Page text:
A Wirtgen Group machine train on a landfill construction project in the Kassel District of Germany

Maximum performance when it matters.

Hofgeismar (Kassel District) | Germany

Road construction contractors often have to fulfil demanding requirements when building roads. But installing landfill liners is a much more challenging matter. Liners prevent environmental damage caused by water contaminated by seeping through deposited waste. In the course of an extension programme, Joh. Wachenfeld GmbH & Co. KG permanently sealed the base of a landfill site for demolition waste and contaminated soil in the north of the state of Hesse, Germany. Here, the team was ably supported by a team of high-performance machines from the Wirtgen Group and a John Deere motor grader.

Challenging installation of a landfill liner over an area of more than 25,000 m²

The local authority’s own department, ‘Abfallentsorgung Kreis Kassel’ (Kassel District Waste Disposal), extended its landfill site with two new sectors. The site with an area of 26,400 m² has been earmarked for the deposition of demolition waste and contaminated soil. The contract for installing a landfill liner with a length of 330 m and a width of 80 m was awarded to Joh. Wachenfeld GmbH & Co. KG. The contractor from nearby Korbach had to fulfil a number of challenging requirements. For instance, the site was split into 13 separate strips. A layer of limestone gravel followed by four 25 cm layers of clay had to be placed on each of the strips.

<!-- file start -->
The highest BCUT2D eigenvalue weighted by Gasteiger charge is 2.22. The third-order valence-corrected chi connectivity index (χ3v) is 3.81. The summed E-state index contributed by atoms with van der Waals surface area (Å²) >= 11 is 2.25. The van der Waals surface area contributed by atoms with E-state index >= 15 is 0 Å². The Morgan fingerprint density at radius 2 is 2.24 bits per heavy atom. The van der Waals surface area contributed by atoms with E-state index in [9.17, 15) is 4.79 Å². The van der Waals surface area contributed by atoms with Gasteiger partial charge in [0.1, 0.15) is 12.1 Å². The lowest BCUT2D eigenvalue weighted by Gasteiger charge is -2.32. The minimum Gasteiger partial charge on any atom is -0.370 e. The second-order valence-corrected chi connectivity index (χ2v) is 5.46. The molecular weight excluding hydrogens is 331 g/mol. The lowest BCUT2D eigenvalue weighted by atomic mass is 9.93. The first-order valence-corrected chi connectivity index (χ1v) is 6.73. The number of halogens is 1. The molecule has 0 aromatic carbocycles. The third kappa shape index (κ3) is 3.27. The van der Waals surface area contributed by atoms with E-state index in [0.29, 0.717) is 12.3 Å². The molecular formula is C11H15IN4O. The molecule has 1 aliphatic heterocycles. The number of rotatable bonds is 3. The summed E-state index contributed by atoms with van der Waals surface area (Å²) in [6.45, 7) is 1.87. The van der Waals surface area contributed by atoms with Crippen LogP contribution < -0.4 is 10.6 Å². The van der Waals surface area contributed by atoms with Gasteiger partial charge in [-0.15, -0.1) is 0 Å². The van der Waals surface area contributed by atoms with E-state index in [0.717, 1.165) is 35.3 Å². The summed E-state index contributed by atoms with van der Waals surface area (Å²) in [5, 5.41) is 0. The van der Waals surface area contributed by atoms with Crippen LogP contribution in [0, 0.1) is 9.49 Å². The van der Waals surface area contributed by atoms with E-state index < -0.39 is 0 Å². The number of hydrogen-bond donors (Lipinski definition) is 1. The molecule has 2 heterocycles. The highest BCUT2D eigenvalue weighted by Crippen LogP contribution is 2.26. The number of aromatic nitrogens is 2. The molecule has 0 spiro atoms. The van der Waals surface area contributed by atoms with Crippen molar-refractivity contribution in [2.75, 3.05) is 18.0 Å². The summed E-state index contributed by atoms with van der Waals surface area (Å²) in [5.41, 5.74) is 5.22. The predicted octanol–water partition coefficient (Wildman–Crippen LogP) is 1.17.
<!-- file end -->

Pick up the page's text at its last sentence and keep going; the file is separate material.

Due to the vital importance of the sealing function of a landfill liner, the impermeability of each single strip had to be confirmed – by an independent engineering consultant and by the contractor. The liner was then finished with two layers of a specially-formulated landfill asphalt mix.

Optimal permanent sealing: the work on the landfill site near Kassel was demanding for both man and machine.

6 cm and 4 cm
100 cm
25 cm

Placement of up to 1,200 t of clay-sand mixture per day – when the weather held out

The core element of the landfill liner is the four layers of clay with an overall thickness of 100 cm. Wachenfeld brought in truckloads of this material, a mixture of clay and sand, from an extraction site 50 km away. This meant that it took over an hour just getting it to the site. It was important that the clay shouldn’t get wet, so the site logistics had to be painstakingly organised. Even the morning dew had an influence on the processability of the material. And, if the material gets too dry, reworking is on the cards. So it was essential that none of the trucks got caught in the rain. Clay absorbs an enormous amount of water and, if it gets too wet, can hardly be worked with at all. Driving trucks down the steep sides of the site was also only possible when the ground was dry.

In turn, this meant that everything had to be perfectly coordinated when the weather was good to make best use of the favourable time window and get the daily quota of 1,200 t of clay-sand mixture in place. Above all, apart from the need for smooth and seamless site logistics, this also applied to the availability of the Wirtgen Group and John Deere construction equipment deployed on the project. ‘We’ve had nothing but positive experience with their machines for many years. On challenging jobs like this, it’s also a great advantage that we get the machines and the service from the same people. We got in touch with our branch of the Wirtgen Group in Windhagen to give them fair warning that we were starting the landfill job – just in case we might have needed their help in a hurry. But we couldn’t be happier, no problems at all, and the machines have been as good as gold’, said Michael Huthwelker, master of crafts in road construction at Wachenfeld.